When Fleming retired, he was working on six or seven Browne Fund projects and performing account reconciliation work on the small grants program and the Browne Fund. He was also attending community meetings. Charles took over this work in addition to the six or seven Browne Fund projects that she had already been managing. She was neither compensated for the additional work nor instructed not to perform it, and she was not aware of anyone else who had taken over Fleming's other responsibilities.

Nonetheless, shortly after Fleming's retirement, Charles was marginalized from working on the Browne Fund. On September 15, 2011, she was contacted by Karin Goodfellow, the director of the Boston Art Commission, asking for input on revisions to the Browne Fund application procedure and guidelines -- Charles had originally drafted the application. Goodfellow's e-mail indicates that she had been discussing the revisions with Gail Hackett, the assistant to the collector-treasurer. This surprised Charles because both Goodfellow and Hackett did not "really deal with the Browne Fund."

The next day, Charles filed a complaint with the Massachusetts Commission Against Discrimination (MCAD). Shortly thereafter, Leo circulated a final version of the new Browne Fund application that had removed Charles as the contact person. The city's website had also removed Charles as the contact person and replaced her with Goodfellow. Furthermore, DePiano instructed Charles that she could no longer lead Browne Fund committee meetings, prepare Browne Fund summary reports, or work on the small grants program, all of which she had done prior to filing her MCAD complaint. She was also no longer given information on what occurred at the Browne Fund meetings. This impeded her ability to work with community organizations.

Although Charles was hoping to be promoted to Fleming's position after he retired, nobody suggested she apply to replace him, nor did she see a job posting for that position. She did, however, see a posting for a position called "supervisor of accounts," a title that existed in other parts of the treasury department but had never been used in the trust office. The job description differed substantially from the work Fleming had been performing: it "listed a lot of public awareness procedural awareness, [etc.]," whereas Fleming's responsibilities were focused on community engagement and project management. It also would be paid at a grade of MM-8; Fleming had been paid at MM-9. In addition, while Fleming's executive secretary position had not required a formal application, this position did. Charles did not apply because the job description and pay grade did not correspond to Fleming's executive secretary position, and because "Leo was never going to give [her] this job if [she] applied for it." At trial, DePiano referred to it as Fleming's position.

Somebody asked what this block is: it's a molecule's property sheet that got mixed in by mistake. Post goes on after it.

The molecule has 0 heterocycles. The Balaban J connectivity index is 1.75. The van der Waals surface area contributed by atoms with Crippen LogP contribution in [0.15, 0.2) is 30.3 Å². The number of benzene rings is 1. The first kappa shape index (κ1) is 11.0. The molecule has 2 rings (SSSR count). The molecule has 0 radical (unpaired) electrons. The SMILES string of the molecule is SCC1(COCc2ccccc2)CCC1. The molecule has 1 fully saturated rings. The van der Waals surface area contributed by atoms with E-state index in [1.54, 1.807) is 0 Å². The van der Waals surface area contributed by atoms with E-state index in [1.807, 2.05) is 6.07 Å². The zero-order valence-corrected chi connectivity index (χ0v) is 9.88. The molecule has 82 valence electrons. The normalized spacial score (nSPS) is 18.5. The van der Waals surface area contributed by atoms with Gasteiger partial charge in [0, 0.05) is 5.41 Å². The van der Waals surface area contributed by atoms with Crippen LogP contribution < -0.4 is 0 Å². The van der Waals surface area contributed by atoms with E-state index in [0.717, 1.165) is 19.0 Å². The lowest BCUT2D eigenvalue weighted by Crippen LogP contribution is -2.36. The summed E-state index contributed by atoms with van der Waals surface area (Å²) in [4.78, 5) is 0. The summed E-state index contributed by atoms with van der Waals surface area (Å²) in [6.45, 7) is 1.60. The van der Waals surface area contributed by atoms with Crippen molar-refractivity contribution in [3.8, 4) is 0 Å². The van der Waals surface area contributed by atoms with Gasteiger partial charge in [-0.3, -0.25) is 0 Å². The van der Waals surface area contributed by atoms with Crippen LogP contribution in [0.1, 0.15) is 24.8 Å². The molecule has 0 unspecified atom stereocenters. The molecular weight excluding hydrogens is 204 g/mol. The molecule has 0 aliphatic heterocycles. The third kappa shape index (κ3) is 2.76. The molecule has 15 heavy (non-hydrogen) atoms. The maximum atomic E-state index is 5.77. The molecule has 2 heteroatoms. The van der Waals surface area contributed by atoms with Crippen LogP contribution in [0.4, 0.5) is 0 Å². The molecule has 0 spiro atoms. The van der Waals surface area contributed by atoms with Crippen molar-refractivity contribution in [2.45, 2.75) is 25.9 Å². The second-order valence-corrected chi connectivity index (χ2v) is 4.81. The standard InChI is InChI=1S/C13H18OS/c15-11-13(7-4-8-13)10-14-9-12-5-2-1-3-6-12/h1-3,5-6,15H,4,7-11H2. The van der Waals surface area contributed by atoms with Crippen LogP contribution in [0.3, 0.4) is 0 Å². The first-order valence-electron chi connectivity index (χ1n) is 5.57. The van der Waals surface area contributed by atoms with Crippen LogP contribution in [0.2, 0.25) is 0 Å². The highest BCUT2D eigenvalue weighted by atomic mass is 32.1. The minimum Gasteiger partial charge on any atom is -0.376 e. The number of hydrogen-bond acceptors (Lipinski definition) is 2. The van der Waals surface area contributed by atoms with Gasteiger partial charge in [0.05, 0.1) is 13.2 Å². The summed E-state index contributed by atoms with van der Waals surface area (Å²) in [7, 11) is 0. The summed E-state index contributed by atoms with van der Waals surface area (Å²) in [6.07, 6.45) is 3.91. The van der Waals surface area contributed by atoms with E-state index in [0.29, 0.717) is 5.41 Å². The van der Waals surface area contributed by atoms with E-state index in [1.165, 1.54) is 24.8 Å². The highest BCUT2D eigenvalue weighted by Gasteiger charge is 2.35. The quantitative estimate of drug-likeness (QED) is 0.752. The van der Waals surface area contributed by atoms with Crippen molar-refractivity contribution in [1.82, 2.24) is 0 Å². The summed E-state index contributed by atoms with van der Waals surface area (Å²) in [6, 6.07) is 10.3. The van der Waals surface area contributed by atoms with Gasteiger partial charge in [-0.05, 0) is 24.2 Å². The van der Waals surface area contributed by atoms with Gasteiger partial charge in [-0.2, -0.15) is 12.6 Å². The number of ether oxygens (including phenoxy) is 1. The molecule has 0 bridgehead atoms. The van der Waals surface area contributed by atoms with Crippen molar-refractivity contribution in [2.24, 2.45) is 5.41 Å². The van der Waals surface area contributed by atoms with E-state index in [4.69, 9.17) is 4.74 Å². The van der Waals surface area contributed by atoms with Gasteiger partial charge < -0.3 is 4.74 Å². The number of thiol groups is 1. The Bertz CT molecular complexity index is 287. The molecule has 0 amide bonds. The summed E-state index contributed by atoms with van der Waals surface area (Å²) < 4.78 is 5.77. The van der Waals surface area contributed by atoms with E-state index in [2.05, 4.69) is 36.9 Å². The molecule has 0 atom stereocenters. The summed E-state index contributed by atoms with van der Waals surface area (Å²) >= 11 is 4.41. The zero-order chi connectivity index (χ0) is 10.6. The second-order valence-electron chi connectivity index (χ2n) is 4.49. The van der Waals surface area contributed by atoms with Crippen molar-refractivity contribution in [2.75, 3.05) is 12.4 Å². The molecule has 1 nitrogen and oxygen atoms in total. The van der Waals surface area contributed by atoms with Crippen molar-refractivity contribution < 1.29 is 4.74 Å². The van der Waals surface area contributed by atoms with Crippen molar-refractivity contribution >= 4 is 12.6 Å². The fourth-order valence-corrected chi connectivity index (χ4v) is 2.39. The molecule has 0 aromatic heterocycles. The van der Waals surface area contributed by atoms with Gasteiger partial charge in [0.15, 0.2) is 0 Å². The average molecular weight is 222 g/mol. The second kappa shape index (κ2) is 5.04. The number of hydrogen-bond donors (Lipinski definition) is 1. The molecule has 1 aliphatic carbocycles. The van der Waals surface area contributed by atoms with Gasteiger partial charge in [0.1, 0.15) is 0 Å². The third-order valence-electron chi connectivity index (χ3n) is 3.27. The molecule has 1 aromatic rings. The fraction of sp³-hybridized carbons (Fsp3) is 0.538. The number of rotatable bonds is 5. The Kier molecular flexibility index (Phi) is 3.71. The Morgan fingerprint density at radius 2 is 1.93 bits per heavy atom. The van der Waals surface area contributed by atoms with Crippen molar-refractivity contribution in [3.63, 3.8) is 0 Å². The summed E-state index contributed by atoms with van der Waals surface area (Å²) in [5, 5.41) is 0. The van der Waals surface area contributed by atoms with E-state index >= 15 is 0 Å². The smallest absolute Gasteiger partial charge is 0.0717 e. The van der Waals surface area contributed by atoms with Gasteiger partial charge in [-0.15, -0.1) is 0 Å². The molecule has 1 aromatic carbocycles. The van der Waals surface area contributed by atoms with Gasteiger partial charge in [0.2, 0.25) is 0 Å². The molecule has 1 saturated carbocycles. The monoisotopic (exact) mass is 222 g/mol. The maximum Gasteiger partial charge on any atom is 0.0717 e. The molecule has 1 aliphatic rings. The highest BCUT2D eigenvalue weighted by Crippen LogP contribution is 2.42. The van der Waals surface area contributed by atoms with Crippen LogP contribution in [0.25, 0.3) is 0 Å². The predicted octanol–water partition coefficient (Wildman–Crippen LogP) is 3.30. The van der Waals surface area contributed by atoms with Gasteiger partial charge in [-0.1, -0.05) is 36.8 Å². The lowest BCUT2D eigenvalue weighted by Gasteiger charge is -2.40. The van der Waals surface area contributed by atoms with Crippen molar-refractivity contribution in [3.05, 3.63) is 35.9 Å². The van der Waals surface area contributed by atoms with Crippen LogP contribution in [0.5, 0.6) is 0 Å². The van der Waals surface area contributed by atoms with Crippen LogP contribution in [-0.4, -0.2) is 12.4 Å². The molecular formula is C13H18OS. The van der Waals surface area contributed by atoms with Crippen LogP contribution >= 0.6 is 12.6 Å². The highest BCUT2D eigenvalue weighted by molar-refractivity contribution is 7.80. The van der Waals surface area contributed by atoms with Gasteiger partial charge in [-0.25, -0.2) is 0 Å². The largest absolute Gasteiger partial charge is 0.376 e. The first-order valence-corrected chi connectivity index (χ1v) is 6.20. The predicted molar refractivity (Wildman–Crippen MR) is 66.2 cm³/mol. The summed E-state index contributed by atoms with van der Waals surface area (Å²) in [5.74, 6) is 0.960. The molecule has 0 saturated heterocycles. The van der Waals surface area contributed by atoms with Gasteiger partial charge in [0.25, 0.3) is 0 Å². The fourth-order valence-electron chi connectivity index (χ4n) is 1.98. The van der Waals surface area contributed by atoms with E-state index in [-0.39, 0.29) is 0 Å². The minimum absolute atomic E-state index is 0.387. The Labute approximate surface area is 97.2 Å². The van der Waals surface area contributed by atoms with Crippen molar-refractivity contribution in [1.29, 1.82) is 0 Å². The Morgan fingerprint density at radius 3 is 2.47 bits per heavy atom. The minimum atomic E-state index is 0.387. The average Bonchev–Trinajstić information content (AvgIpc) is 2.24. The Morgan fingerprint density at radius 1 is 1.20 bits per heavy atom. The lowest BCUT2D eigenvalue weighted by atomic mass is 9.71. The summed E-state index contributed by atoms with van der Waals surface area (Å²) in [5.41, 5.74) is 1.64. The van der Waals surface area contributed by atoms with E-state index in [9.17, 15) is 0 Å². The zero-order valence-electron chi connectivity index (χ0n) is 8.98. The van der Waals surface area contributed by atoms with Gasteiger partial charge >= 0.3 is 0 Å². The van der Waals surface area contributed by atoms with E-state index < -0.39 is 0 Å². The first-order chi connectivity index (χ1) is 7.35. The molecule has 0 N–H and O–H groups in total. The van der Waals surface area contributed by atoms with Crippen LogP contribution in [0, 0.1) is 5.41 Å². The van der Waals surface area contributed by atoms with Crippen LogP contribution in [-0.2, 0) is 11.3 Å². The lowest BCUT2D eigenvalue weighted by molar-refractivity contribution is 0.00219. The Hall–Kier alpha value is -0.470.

Ultimately, Andrew Niles, a white man, received the position, and began work in November of 2011. By his own admission, Niles "obviously wasn't qualified" to handle certain investment-related aspects of the job, and had been terminated for performance-related reasons from his previous job as a mutual fund accountant. (According to Fleming, Charles did not have experience handling investments either, but did have the ability to learn the required skills. Fleming also noted that DePiano had been trained in the relevant investment-related work on the job.)

When Niles began as supervisor of accounts, he was told his position was actually called "trust fund manager," which bears an obvious resemblance to the quasi-official title of "fund manager" that Leo had prohibited Charles from using. Indeed, when Leo introduced Niles to Charles as a "trust fund manager," Charles did not understand that Niles was her supervisor. She learned this only after Leo's assistant instructed her to get Niles's approval for a vacation request. After...